Germs are everywhere, including restaurants. Yikes! The worst part is, germs in restaurants are often in places where we least expect them to be.
When cleaning your restaurant, keep an eye out for these places because these are the grimiest, germiest places (and items) in a restaurant.
This one is pretty much a given. Toilets are, after all, where people go to do their dirtiest deeds. The most prominent types of bacteria found in public toilets include certain types of Lactobacillaceae that abound from urine contamination, microbes often found in fecal matter, and bacteria that are usually transferred through human skin.
A study showed that it can take a matter of only two to four hours before a virus from a contaminated doorknob spreads through the population of an entire building.
Aside from being an area of high contact, restaurant tables don’t necessarily get as clean as you’d think when they are ‘cleaned’ with rags of questionable quality.
Like almost everything that gets passed around and touched frequently, menus are a hotbed for contamination. One study found traces of bacteria including staph and E. coli.
Your essential salt and pepper shakers may have an abundance of aerobic bacteria. These are known for thriving in areas where there is oxygen. Among those that may be present are types of Coliform bacteria and E. coli, bacteria found in the gut and in fecal matter.
You may think you’re eating healthy by reaching for the leafy greens but the buffet-style salad bar at your favorite restaurant is also an all-you-can-eat for bacteria! Sharing the same tongs with everyone in the restaurant may just be as bad as all these people touching the food with their bare hands!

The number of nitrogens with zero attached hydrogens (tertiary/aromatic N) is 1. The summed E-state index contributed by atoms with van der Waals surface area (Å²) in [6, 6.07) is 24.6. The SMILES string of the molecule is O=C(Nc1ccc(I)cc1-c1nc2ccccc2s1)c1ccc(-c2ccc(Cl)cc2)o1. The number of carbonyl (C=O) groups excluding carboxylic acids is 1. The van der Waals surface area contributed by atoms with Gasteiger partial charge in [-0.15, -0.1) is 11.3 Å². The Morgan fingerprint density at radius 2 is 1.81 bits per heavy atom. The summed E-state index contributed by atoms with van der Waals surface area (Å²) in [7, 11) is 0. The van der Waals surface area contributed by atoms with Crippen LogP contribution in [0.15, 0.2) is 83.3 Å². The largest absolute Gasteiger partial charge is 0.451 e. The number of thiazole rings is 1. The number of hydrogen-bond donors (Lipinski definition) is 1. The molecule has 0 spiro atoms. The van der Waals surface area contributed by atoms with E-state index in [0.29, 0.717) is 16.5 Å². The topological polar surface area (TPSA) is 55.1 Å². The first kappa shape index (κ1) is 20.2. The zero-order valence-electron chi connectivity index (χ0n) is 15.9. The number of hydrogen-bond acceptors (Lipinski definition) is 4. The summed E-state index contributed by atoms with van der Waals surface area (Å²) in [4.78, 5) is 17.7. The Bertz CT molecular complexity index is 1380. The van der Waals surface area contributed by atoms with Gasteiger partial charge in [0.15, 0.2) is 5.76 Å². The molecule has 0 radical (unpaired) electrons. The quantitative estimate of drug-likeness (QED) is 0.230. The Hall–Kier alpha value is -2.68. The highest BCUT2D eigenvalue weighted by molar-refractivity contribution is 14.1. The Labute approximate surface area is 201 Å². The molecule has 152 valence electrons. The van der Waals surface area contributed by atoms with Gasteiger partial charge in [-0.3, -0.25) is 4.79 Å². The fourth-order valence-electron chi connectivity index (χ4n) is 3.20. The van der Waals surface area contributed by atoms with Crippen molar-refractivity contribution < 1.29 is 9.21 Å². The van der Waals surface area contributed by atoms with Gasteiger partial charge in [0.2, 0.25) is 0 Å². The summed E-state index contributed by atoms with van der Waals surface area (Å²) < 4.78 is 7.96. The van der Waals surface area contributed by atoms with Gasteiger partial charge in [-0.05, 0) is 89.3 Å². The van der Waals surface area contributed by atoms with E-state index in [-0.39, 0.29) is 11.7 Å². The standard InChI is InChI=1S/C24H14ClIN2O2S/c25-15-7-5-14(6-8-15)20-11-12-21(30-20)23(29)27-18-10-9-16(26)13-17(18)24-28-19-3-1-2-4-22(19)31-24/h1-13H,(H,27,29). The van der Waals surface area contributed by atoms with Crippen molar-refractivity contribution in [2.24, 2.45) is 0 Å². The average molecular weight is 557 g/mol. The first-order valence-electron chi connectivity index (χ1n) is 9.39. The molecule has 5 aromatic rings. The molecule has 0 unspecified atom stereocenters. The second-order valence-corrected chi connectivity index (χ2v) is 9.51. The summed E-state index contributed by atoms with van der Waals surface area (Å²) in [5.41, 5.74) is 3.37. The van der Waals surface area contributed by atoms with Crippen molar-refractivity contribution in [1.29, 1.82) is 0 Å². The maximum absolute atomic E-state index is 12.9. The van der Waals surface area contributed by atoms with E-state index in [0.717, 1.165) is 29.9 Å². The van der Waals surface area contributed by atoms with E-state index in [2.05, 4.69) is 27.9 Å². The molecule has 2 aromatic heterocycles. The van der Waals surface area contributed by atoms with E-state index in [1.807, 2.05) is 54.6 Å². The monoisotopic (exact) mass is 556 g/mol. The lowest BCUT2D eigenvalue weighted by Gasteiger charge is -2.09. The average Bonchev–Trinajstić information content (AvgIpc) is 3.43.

A study on restaurant high chairs showed that the average number of bacteria was about 147 per square centimeter, which is more than ten times the average amount of bacteria found on public toilet seats! These bacteria can give serious infections and diseases to very young children.
The most common culprit for bacteria found on the rims of glasses is improper handling by staff. Whatever contaminants may have been on their hands are easily transferred to the surface of the glass rim, which transfers these contaminants to our lips!
Restaurant ice may contain bacteria (including nasty E. coli), mold, and other microbes and nasties that get caught in the hands of people who handle both the ice and the ice machine. Exposed ice containers, poor handwashing habits, poorly-handled utensils like ice scoops, and poor maintenance of ice machines are some of the most common culprits of dirty ice.
There is no question about it: there should be no room for germs in restaurants. And it starts with your linens and restroom supplies. Get professionally-cleaned restaurant linens from a company like Superior Linen Service and stock your restrooms with soaps, sanitizers, and a complete array of restroom supplies, so no one has an excuse not to wash their hands.
Contact Superior Linen Service today to learn more about our restaurant supplies, germs in restaurants, and how we can help you keep your restaurant clean. Call us at 253-383-2636 or visit our Customer Center.